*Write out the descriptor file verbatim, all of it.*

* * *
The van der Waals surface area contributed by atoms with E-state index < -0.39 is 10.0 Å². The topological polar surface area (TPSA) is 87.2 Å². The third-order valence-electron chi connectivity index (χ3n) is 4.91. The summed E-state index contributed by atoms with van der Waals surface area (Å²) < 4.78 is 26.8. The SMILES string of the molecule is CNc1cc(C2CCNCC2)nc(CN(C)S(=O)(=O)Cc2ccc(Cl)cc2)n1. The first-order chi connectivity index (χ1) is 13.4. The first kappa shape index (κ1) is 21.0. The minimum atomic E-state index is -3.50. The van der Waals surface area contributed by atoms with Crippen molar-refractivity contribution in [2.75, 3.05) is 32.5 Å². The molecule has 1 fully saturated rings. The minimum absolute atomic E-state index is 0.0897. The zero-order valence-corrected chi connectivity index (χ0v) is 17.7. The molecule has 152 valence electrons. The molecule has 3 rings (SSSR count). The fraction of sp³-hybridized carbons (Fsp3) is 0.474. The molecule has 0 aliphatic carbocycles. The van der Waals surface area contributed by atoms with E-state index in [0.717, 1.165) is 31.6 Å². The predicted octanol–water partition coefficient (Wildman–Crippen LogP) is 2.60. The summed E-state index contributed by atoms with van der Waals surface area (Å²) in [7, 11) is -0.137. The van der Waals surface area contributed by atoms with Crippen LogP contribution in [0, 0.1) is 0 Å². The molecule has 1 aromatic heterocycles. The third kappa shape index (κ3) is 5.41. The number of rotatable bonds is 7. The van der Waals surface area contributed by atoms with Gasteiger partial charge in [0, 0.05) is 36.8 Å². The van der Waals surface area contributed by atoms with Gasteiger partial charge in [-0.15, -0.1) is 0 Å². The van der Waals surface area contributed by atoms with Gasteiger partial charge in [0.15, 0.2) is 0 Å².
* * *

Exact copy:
The van der Waals surface area contributed by atoms with E-state index < -0.39 is 10.0 Å². The topological polar surface area (TPSA) is 87.2 Å². The third-order valence-electron chi connectivity index (χ3n) is 4.91. The summed E-state index contributed by atoms with van der Waals surface area (Å²) < 4.78 is 26.8. The SMILES string of the molecule is CNc1cc(C2CCNCC2)nc(CN(C)S(=O)(=O)Cc2ccc(Cl)cc2)n1. The first-order chi connectivity index (χ1) is 13.4. The first kappa shape index (κ1) is 21.0. The minimum atomic E-state index is -3.50. The van der Waals surface area contributed by atoms with Crippen molar-refractivity contribution in [2.75, 3.05) is 32.5 Å². The molecule has 1 fully saturated rings. The minimum absolute atomic E-state index is 0.0897. The zero-order valence-corrected chi connectivity index (χ0v) is 17.7. The molecule has 152 valence electrons. The molecule has 3 rings (SSSR count). The fraction of sp³-hybridized carbons (Fsp3) is 0.474. The molecule has 0 aliphatic carbocycles. The van der Waals surface area contributed by atoms with E-state index in [0.717, 1.165) is 31.6 Å². The predicted octanol–water partition coefficient (Wildman–Crippen LogP) is 2.60. The summed E-state index contributed by atoms with van der Waals surface area (Å²) in [7, 11) is -0.137. The van der Waals surface area contributed by atoms with Crippen LogP contribution in [0, 0.1) is 0 Å². The molecule has 1 aromatic heterocycles. The third kappa shape index (κ3) is 5.41. The number of rotatable bonds is 7. The van der Waals surface area contributed by atoms with Gasteiger partial charge in [0, 0.05) is 36.8 Å². The van der Waals surface area contributed by atoms with Gasteiger partial charge in [-0.15, -0.1) is 0 Å². The van der Waals surface area contributed by atoms with Gasteiger partial charge in [0.15, 0.2) is 0 Å².